This week we highlight a report by BDO’s Center for Corporate Governance and Financial Reporting on a variety of topics that corporate management and boards of directors should be prepared to address in connection with their 2018 annual meetings. The main issues include the impact of efforts by the current administration regarding taxes and deregulation, as well as corporate accountability and compliance concerns.
This week, we highlight a report by EY Center for Board Matters on the top five priorities for companies in 2018 based on outreach conversations with institutional investors. Investors offer that their top five priorities this year are:
- Board composition, with a particular focus on enhanced diversity
- Board-level expertise that is more aligned with business goals
- Increased attention to climate risk and the environment
- Enhanced attention to talent and human capital management
- Compensation that is more aligned with performance and strategy
Click here to view the full report.
One of the primary functions of a board of directors is to enhance shareholder value. Advocates argue and studies show that companies with greater board diversity outperform those companies with less diversity. This is one of the reasons that board composition (and, in particular, gender, race and ethnic diversity) is a topic of increasing focus among corporate governance groups, investors, and regulators in both the U.S. and Europe.
This week we highlight a publication by Equilar titled, Declassified Boards Are Much More Likely to Be Diverse. The Equilar Gender Diversity Index (GDI) has reported that, at the current pace of growth in female representation on public company boards of directors, gender parity would not be reached until Q4 2055 for the Russell 3000. However, annually elected boards may already have an edge against their classified counterparts.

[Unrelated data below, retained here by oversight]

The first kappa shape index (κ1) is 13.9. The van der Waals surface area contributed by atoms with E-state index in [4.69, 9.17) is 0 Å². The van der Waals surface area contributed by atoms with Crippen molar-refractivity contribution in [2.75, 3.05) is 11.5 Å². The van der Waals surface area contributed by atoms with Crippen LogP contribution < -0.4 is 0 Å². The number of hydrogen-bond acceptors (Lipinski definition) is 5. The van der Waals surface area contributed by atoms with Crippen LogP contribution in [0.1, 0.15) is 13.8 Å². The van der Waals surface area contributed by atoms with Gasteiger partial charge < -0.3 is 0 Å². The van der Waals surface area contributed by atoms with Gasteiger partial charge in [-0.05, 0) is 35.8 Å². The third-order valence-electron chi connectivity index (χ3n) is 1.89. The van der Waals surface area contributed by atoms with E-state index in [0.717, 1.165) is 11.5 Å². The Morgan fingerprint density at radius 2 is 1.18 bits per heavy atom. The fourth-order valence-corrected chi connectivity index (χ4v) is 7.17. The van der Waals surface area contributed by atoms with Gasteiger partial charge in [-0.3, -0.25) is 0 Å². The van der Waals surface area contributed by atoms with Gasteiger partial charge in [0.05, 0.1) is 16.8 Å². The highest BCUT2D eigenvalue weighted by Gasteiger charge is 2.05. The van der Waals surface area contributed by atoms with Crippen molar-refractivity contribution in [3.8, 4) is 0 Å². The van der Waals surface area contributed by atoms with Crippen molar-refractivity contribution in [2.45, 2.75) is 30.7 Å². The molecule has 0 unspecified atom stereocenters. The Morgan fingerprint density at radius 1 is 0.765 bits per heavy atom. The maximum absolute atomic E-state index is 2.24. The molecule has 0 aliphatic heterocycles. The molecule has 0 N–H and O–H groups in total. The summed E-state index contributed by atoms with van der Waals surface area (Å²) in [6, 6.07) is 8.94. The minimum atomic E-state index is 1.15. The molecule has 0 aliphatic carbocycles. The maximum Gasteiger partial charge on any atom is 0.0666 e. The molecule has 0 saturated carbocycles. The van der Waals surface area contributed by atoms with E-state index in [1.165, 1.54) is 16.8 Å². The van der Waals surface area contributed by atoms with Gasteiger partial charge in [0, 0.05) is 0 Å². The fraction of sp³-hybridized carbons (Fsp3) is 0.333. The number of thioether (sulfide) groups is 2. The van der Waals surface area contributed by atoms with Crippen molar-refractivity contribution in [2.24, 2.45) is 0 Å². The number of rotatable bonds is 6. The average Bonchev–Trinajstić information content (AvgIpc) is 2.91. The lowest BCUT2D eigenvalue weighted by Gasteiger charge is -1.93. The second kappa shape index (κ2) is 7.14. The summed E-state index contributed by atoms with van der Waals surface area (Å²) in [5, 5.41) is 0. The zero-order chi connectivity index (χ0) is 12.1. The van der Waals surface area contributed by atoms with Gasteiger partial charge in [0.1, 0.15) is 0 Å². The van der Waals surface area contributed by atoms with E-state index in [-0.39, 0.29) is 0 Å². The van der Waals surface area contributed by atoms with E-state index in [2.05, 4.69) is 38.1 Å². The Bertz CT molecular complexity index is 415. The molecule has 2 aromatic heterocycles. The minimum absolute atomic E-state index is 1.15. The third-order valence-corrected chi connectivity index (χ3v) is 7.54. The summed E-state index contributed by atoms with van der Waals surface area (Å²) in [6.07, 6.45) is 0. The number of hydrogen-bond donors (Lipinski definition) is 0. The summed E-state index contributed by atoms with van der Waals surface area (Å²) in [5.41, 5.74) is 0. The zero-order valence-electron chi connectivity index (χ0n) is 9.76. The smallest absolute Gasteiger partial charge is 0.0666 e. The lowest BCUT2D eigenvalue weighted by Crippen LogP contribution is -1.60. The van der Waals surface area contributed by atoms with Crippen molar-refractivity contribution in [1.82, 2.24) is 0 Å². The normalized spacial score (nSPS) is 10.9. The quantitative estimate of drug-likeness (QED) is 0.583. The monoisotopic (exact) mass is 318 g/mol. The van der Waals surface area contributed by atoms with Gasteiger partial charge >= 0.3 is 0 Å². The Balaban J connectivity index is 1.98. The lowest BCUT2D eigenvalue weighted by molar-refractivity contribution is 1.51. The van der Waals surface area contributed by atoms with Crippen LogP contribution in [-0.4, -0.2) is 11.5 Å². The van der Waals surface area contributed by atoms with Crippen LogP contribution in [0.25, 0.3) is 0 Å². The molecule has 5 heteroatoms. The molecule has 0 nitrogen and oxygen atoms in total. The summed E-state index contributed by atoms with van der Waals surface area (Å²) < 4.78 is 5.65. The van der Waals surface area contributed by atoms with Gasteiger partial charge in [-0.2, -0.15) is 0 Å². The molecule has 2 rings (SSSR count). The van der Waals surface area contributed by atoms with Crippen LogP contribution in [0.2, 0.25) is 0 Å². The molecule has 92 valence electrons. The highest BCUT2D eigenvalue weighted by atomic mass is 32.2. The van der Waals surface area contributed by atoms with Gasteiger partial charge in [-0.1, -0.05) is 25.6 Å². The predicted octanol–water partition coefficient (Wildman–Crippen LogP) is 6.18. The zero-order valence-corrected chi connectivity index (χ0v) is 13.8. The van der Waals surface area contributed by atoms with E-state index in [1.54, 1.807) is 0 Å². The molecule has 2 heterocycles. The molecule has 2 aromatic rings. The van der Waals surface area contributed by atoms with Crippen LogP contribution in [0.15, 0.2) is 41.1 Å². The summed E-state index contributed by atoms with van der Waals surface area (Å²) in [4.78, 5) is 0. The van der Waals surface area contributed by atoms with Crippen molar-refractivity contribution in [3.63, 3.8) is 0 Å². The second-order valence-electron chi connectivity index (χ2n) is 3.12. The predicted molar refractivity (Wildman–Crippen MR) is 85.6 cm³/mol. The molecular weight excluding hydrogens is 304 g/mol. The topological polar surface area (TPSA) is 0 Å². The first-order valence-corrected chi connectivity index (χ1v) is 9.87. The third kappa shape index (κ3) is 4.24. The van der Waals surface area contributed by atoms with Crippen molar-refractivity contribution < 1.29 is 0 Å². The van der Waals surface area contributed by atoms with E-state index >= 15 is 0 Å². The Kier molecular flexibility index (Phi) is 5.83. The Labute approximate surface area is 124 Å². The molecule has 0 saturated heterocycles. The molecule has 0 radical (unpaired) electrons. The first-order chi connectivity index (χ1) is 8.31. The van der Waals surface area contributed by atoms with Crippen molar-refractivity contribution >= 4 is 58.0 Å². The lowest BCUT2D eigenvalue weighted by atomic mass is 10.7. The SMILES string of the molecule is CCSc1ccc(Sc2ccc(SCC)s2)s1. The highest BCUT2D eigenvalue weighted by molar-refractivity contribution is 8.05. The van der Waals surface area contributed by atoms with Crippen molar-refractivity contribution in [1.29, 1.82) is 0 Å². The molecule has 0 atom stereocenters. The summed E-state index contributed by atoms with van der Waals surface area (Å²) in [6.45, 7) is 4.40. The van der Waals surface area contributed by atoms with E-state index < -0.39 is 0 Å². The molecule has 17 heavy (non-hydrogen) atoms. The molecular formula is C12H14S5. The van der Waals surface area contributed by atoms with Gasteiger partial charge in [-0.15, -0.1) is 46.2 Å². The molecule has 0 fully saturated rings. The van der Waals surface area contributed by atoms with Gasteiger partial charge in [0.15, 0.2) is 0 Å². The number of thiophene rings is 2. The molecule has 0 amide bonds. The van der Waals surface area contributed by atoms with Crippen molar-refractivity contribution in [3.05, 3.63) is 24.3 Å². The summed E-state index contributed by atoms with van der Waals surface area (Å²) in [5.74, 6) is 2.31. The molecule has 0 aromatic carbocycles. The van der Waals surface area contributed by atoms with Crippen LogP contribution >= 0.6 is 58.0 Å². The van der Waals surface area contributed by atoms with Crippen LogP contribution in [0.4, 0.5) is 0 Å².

This week we highlight two analyses, one by J.P. Morgan and the other by Ernst & Young, reviewing the 2017 proxy season. The reports address board diversity; gender equality; environmental, social and governance (ESG) issues; and the normalization of shareholder activism as high priorities and key trends for many investors and boards.
This week we highlight a report by Ernst & Young based on three years of research on the linkages between nonfinancial performance and investor decision-making. The data concludes that with regards to environmental, social and governance (ESG) reporting, there is a global trend toward increased interest in nonfinancial information on the part of investment professionals.
This week we highlight a report on Board Refreshment Trends at S&P 1500 Firms based on a survey conducted by Institutional Shareholder Services and the Investor Responsibility Research Center Institute. The analysis examines demographic trends in the boardroom, including tenure, age, gender and ethnicity/race and offers evidence of the impact of the three most common refreshment tools (retirement ages, term limits and boardroom evaluations) on refreshment.
When Snap, Inc., parent company to the popular social media app, Snapchat, completed its much-anticipated IPO last week, investors were quick to question whether the company was overvalued. Despite half a billion dollars in losses last year, the stock closed its first day of trading at an eye-watering $28 billion valuation. By close of trading the following Monday, the stock had fallen to below its opening price. But other market watchers were distracted by a sense of déjà vu as yet another lauded tech company went public with overwhelmingly white and male corporate leadership.